Process Error Handling 

This section introduces the simple but powerful error handling mechanisms in processes. It looks at process links, exit signals and their propagation semantics. How robust systems are built in Erlang are discussed, and an example from the Process Design Patterns section is re-implemented, making it robust.

Code Updating 

The section introduces software upgrade during run time. The error handler, the code server, and code search paths are covered, as is the .erlang file. 

ETS tables 

An introduction to the Erlang Term Storage is given, together with its different table options. Examples on when to use and not to use ETS tables are covered. A demonstration of the table visualizer is provided. 

Distributed Programming 

An introduction to the requirements of distributed systems is given, and how Erlang is able to fill these requirements. The distribution syntax and semantics are covered, followed by the BIFs and the net kernel. 

Ports and Sockets

An introduction of the mechanisms used to make Erlang more open are taken up in this section. Ports, for external communication within the same machine, and Sockets, for communication on IP networks are discussed. The difference between TCP and UDP is described.

 

Cowboy Express 3-5 March

Trainer: Loic Hoguin

Target Audience: Software Developers

Prerequisites: Basic Erlang knowledge, Linux or OSX, Erlang R16+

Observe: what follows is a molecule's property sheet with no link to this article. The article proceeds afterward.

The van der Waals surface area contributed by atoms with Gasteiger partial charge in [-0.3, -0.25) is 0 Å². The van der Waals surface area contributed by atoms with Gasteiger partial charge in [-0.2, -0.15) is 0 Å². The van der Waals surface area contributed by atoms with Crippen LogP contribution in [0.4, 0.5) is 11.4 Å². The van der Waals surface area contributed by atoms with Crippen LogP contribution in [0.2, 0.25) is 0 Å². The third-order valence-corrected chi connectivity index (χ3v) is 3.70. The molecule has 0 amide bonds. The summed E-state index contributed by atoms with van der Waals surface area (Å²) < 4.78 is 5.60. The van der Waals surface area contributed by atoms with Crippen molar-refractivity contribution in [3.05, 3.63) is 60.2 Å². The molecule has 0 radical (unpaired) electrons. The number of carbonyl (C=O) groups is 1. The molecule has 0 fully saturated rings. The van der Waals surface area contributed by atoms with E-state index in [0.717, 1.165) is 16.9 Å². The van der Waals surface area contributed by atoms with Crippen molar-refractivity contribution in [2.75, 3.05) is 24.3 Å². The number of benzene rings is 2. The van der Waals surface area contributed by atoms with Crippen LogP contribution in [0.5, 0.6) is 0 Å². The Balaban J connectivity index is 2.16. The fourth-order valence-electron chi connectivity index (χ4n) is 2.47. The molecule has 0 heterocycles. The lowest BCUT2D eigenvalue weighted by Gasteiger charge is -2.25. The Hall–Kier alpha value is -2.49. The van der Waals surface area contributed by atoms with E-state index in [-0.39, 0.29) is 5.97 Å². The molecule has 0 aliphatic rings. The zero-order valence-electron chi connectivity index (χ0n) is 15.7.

Objectives:

  *  Write efficient Websocket applications

  *  Master REST services

  *  Understand the Cowboy internals

  *  Learn tricks to reach more than 1 million connections per servers

 

Registration: 08:30 on 3 March 2014

Venue: Marines' Memorial Club and Hotel

 

The course teaches everything there is to know about using the Cowboy HTTP server and writing applications for it. We will first go through the basics, reminisce about HTTP, how to start listening for connections and how to send static files or a reply dynamically. We will then move on to Websocket programming and write a distributed chat application. 

Then we will look at REST, understand what it means, when to use it and how. We will then create a REST based cache application using Cowboy and ets. Finally we will look together at the performance of the two applications we previously built and learn how we can achieve greater concurrency.

  *  Day 1: Introduction, Websocket part 1

  *  Day 2: Websocket part 2, REST part 1

  *  Day 3: REST part 2, Advanced topics

Introduction

This section gets you started with Cowboy and shows how to start listeners, send files, send replies from Erlang code and various beginner subjects. It should be pretty easy to understand and serves as getting you ready for the rest of the training. 

Websocket part 1

This section starts by explaining how Websocket works, and what you can do with it. We then start working on building our chat service, first by making it work on a single server. We will then discuss how to make that application distributed, leaving you the evening to come up with solutions.